Filed under Publishing

Pareto’s Law: The 80/20 Rule

Vilfredo Pareto was an Italian economist who observed in 1906 that 80% of the land was owned by 20% of the people.  He furthered his observation in his garden by noting that 80% of the peas came from 20% of the pea pods.

Why the heck am I writing about an Italian economist who liked to garden a century ago?

It has since become a rule of thumb in business that 80% of sales will come from 20% of the clients. Are you getting the idea now?

As self-publishers have to do it all:  writing, production, marketing. Our time is limited so we have to use it wisely. If we accept that 80% of the results will come from 20% of the effort, we have to determine which 20% of the effort is bearing fruit. Or peas, as the case may be.

I’ve written about spending money instead of my time for a cover. I spent a small amount of time finding an artist: evaluating the portfolios of several artists, choosing one, contacting her, then evaluating the three iterations of the cover she produced, requesting revisions. All of that took far less time than learning to do it myself and produced a cover that was better than anything I could have come up with in far less time.  Twenty percent effort=80% result.

Likewise, there’s the question of how much time to spend on self-promotion. Social media is free and there are many, many venues to use to get your brand out to the public. But it can be a HUGE time-suck.  Many authors make the mistake of suspending writing in favor of spending their time promoting. This is a mistake, in my opinion. There are multiple surveys that show that the two most effective ways to influence people to buy your books is

  1. Have a good reputation for writing good stories, and
  2. Have people recommend your book to their friends. How do you make that happen? See number one.

It follows that the best use of your time is to

  1. Write good stories, (80% of your time) and
  2. Let people in your niche know about them in a friendly, not spammy, way (20% of your time).

If this sounds so simplistic as to be insulting, please forgive me. It’s something I have to keep reminding myself of.  And in fact, I still haven’t quite gotten the hang of it yet.

Okay, so what about writing that good story? I’m a believer in the idea that my self-published books should be as good as I can make them, right now. I owe that to myself and I owe that to my readers. I owe us both a nice cover, clean formatting, clean prose, and most importantly, a good story.

I don’t owe anyone perfection.

The question is, how do you know when the story is ready?  When do you stop revising and editing and say it’s good enough?  Can you say, “It’s good enough”?  I think the words “good enough” raise the hackles of many a writer. “Good enough” implies to them that there’s still room for improvement, and if you stop short, before a story is as good as it can possibly be, you’re a slacker, a hack, a lesser being undeserving of sales.

Arithmetically, it’s not possible to achieve 100% perfection. Two iterations of the 80/20 rule will get you 96% of the way to perfection. Three will get you 99.2% of the way, etc.

Of course, we’re not talking about arithmetic, we’re talking about writing, and writing doesn’t add up in neat little sums the way numbers do.  I can’t tell you when your story is good enough. I can tell you that it’s possible to revise your first chapter over and over and never finish the book. It’s possible to finish your book and revise the spark of life right out of it. It’s also possible to put a book away for a year, come back to it and make it stronger. There is no right answer that works in all cases.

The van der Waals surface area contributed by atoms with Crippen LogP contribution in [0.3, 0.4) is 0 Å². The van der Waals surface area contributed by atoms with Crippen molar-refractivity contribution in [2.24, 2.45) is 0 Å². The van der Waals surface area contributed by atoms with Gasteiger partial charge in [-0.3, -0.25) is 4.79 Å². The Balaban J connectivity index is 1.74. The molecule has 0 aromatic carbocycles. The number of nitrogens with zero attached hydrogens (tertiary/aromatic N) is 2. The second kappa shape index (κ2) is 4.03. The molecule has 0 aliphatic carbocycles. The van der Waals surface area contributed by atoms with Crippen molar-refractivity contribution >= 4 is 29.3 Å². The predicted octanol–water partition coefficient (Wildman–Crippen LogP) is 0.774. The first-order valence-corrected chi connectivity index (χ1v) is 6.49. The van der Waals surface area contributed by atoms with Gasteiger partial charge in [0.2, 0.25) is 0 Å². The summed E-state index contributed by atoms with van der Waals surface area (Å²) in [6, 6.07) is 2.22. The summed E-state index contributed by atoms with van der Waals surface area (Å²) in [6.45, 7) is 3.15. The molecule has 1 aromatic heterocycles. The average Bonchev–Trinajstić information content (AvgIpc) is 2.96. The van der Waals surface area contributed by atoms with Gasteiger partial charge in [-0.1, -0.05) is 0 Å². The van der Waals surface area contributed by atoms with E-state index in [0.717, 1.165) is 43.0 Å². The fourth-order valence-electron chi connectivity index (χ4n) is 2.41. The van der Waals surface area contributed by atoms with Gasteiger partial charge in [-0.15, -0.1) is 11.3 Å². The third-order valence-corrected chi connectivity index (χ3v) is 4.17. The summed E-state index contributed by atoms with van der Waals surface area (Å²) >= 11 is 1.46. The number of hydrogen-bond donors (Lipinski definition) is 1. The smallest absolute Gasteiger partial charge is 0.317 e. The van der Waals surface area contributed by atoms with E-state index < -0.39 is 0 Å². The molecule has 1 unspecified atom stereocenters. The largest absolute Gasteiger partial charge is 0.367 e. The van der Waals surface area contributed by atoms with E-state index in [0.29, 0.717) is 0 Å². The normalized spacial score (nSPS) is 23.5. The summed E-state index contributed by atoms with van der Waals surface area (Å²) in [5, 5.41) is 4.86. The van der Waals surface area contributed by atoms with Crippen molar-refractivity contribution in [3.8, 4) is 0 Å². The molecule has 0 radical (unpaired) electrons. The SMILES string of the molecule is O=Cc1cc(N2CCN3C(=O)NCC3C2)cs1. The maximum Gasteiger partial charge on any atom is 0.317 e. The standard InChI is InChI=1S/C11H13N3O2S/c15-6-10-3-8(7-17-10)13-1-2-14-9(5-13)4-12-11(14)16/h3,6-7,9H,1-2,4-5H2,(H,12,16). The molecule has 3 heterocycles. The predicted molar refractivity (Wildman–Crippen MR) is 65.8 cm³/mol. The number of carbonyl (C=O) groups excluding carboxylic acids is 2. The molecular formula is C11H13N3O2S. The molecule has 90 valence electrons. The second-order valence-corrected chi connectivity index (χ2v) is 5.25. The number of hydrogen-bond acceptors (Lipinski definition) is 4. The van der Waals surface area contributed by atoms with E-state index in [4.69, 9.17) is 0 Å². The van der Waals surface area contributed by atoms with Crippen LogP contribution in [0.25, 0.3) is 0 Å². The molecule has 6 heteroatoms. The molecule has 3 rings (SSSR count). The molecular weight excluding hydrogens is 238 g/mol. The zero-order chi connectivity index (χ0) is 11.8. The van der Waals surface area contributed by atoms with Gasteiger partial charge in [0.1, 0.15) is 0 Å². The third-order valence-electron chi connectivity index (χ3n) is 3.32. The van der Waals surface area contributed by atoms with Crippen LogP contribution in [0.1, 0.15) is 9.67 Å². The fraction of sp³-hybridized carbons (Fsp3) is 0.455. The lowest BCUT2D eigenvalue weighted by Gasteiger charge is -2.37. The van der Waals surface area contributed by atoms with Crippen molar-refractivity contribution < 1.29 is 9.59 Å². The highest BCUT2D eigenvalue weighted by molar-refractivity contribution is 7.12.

The point of this rambling is: Use your time effectively. Where you’ll be tomorrow is the result of what you choose to do today. I know from experience that it’s incredibly easy to scatter one’s efforts and achieve very little. Spend less time on FaceBook and Twitter and reading blogs, (except this one, of course :-)). Instead, write, revise, then send it out the door.  Tell a few friends about it, then write another story.


Filed under writing

Self-Publishing — How I Began

In the beginning. . . .

I started thinking about self-publishing a little over a year and a half ago. Friends like Liz Danforth and Mike Stackpole were fervent about the inevitability of digital change. Mike, one of the first authors to leap into the digital pool, advised a riveted audience at the 2009 TusCon Science-Fiction Convention to start learning about digital publishing and social media.

A little later, J.A. Konrath changed his mind about self-publishing. Prior to that, he’d been against SP for a variety of reasons, but that changed. I hadn’t heard about Konrath then, but I soon would. I devoured books, and later blogs, soaking up information and letting it swirl around in my head until it gelled into a decision.

At the same time I had a couple of former critique partners urging me away from the SP path. They felt strongly that my work was “too good” to waste on self-publishing, that I hadn’t sent my work out enough (I’d only collected a little over 100 rejections) and I hadn’t tried enough of the smaller publishers. So I did more research, decided that The Wild Rose Press would be a good fit for my paranormal suspense Veiled Mirror (in part because they would bring it out in print as well as digital), sent in my query, and settled back to wait – again. Wonderfully, TWRP didn’t leave me in limbo for weeks as other publishers had done. (That’s one of their strengths:  quick, friendly communication.) They asked for the partial, then the full, and then they were saying they wanted to offer me a contract!